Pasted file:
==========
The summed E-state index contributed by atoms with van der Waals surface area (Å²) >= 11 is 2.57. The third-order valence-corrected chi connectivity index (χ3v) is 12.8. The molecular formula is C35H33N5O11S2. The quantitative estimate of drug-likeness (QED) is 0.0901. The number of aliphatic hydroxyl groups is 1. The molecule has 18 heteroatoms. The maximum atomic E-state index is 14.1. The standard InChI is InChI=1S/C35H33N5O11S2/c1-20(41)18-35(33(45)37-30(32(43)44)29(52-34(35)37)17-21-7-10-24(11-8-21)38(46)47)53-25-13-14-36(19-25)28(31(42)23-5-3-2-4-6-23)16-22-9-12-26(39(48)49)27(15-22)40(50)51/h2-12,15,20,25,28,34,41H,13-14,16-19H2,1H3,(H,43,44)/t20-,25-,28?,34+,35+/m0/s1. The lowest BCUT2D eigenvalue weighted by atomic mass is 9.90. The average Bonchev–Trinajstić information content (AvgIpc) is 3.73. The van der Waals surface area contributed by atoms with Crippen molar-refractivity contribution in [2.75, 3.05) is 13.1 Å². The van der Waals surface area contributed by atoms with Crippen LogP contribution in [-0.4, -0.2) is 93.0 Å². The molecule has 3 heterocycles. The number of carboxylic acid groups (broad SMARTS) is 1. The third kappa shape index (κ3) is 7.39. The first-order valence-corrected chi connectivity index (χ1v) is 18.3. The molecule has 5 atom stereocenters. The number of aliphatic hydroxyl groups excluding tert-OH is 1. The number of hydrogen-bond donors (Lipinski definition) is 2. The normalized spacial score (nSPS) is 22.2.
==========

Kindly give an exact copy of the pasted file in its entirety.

The summed E-state index contributed by atoms with van der Waals surface area (Å²) >= 11 is 2.57. The third-order valence-corrected chi connectivity index (χ3v) is 12.8. The molecular formula is C35H33N5O11S2. The quantitative estimate of drug-likeness (QED) is 0.0901. The number of aliphatic hydroxyl groups is 1. The molecule has 18 heteroatoms. The maximum atomic E-state index is 14.1. The standard InChI is InChI=1S/C35H33N5O11S2/c1-20(41)18-35(33(45)37-30(32(43)44)29(52-34(35)37)17-21-7-10-24(11-8-21)38(46)47)53-25-13-14-36(19-25)28(31(42)23-5-3-2-4-6-23)16-22-9-12-26(39(48)49)27(15-22)40(50)51/h2-12,15,20,25,28,34,41H,13-14,16-19H2,1H3,(H,43,44)/t20-,25-,28?,34+,35+/m0/s1. The lowest BCUT2D eigenvalue weighted by atomic mass is 9.90. The average Bonchev–Trinajstić information content (AvgIpc) is 3.73. The van der Waals surface area contributed by atoms with Crippen molar-refractivity contribution in [2.75, 3.05) is 13.1 Å². The van der Waals surface area contributed by atoms with Crippen LogP contribution in [-0.4, -0.2) is 93.0 Å². The molecule has 3 heterocycles. The number of carboxylic acid groups (broad SMARTS) is 1. The third kappa shape index (κ3) is 7.39. The first-order valence-corrected chi connectivity index (χ1v) is 18.3. The molecule has 5 atom stereocenters. The number of aliphatic hydroxyl groups excluding tert-OH is 1. The number of hydrogen-bond donors (Lipinski definition) is 2. The normalized spacial score (nSPS) is 22.2.